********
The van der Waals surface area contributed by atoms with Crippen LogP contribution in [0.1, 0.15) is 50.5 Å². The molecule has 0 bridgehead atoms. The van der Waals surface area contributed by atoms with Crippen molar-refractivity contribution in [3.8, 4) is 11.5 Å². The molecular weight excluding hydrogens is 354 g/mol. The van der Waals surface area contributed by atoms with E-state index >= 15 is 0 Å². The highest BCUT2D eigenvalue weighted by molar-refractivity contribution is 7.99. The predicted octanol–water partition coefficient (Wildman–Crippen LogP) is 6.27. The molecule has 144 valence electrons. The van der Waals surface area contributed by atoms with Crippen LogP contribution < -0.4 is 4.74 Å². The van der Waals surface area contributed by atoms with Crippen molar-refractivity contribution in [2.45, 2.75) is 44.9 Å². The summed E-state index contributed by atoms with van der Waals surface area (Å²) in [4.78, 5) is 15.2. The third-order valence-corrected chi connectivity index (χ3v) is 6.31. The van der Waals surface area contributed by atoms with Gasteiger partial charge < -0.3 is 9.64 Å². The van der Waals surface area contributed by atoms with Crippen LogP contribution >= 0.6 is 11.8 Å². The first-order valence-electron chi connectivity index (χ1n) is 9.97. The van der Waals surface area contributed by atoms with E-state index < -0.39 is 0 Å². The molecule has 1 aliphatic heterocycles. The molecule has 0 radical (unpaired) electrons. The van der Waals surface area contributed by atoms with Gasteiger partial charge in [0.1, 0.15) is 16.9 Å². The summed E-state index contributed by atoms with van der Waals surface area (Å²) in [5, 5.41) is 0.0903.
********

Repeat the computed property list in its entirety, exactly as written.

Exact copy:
The van der Waals surface area contributed by atoms with Crippen LogP contribution in [0.1, 0.15) is 50.5 Å². The molecule has 0 bridgehead atoms. The van der Waals surface area contributed by atoms with Crippen molar-refractivity contribution in [3.8, 4) is 11.5 Å². The molecular weight excluding hydrogens is 354 g/mol. The van der Waals surface area contributed by atoms with E-state index >= 15 is 0 Å². The highest BCUT2D eigenvalue weighted by molar-refractivity contribution is 7.99. The predicted octanol–water partition coefficient (Wildman–Crippen LogP) is 6.27. The molecule has 144 valence electrons. The van der Waals surface area contributed by atoms with Crippen LogP contribution < -0.4 is 4.74 Å². The van der Waals surface area contributed by atoms with Crippen molar-refractivity contribution in [2.45, 2.75) is 44.9 Å². The summed E-state index contributed by atoms with van der Waals surface area (Å²) in [4.78, 5) is 15.2. The third-order valence-corrected chi connectivity index (χ3v) is 6.31. The van der Waals surface area contributed by atoms with Gasteiger partial charge < -0.3 is 9.64 Å². The van der Waals surface area contributed by atoms with Crippen LogP contribution >= 0.6 is 11.8 Å². The first-order valence-electron chi connectivity index (χ1n) is 9.97. The van der Waals surface area contributed by atoms with E-state index < -0.39 is 0 Å². The molecule has 1 aliphatic heterocycles. The molecule has 0 radical (unpaired) electrons. The van der Waals surface area contributed by atoms with Gasteiger partial charge in [0.1, 0.15) is 16.9 Å². The summed E-state index contributed by atoms with van der Waals surface area (Å²) in [5, 5.41) is 0.0903.